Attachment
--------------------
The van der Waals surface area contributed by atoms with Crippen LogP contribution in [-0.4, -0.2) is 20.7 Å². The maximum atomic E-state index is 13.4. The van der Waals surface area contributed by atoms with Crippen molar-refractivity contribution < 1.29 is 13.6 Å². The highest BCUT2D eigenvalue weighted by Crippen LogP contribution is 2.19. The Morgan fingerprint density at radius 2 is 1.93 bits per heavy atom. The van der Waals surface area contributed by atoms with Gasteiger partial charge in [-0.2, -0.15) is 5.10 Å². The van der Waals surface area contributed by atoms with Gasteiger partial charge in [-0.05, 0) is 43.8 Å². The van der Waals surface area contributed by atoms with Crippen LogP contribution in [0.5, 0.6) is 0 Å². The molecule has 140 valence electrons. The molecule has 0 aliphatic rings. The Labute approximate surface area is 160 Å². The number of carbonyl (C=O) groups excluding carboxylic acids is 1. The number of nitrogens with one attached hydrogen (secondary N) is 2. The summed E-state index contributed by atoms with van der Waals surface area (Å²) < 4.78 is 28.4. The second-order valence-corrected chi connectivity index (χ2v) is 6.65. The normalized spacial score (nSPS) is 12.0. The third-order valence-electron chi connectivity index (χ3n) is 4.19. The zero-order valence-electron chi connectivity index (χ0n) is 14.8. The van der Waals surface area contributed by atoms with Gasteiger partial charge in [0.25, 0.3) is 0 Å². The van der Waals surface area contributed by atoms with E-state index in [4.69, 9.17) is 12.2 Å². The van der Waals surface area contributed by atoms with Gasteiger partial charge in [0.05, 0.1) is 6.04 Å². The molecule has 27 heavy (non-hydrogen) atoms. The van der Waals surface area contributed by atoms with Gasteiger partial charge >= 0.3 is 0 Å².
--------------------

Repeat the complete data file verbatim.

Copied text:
The van der Waals surface area contributed by atoms with Crippen LogP contribution in [-0.4, -0.2) is 20.7 Å². The maximum atomic E-state index is 13.4. The van der Waals surface area contributed by atoms with Crippen molar-refractivity contribution < 1.29 is 13.6 Å². The highest BCUT2D eigenvalue weighted by Crippen LogP contribution is 2.19. The Morgan fingerprint density at radius 2 is 1.93 bits per heavy atom. The van der Waals surface area contributed by atoms with Gasteiger partial charge in [-0.2, -0.15) is 5.10 Å². The van der Waals surface area contributed by atoms with Gasteiger partial charge in [-0.05, 0) is 43.8 Å². The van der Waals surface area contributed by atoms with Crippen LogP contribution in [0.5, 0.6) is 0 Å². The molecule has 140 valence electrons. The molecule has 0 aliphatic rings. The Labute approximate surface area is 160 Å². The number of carbonyl (C=O) groups excluding carboxylic acids is 1. The number of nitrogens with one attached hydrogen (secondary N) is 2. The summed E-state index contributed by atoms with van der Waals surface area (Å²) < 4.78 is 28.4. The second-order valence-corrected chi connectivity index (χ2v) is 6.65. The normalized spacial score (nSPS) is 12.0. The third-order valence-electron chi connectivity index (χ3n) is 4.19. The zero-order valence-electron chi connectivity index (χ0n) is 14.8. The van der Waals surface area contributed by atoms with Gasteiger partial charge in [0.25, 0.3) is 0 Å². The van der Waals surface area contributed by atoms with E-state index in [4.69, 9.17) is 12.2 Å². The van der Waals surface area contributed by atoms with Gasteiger partial charge in [0.05, 0.1) is 6.04 Å². The molecule has 27 heavy (non-hydrogen) atoms. The van der Waals surface area contributed by atoms with Gasteiger partial charge >= 0.3 is 0 Å².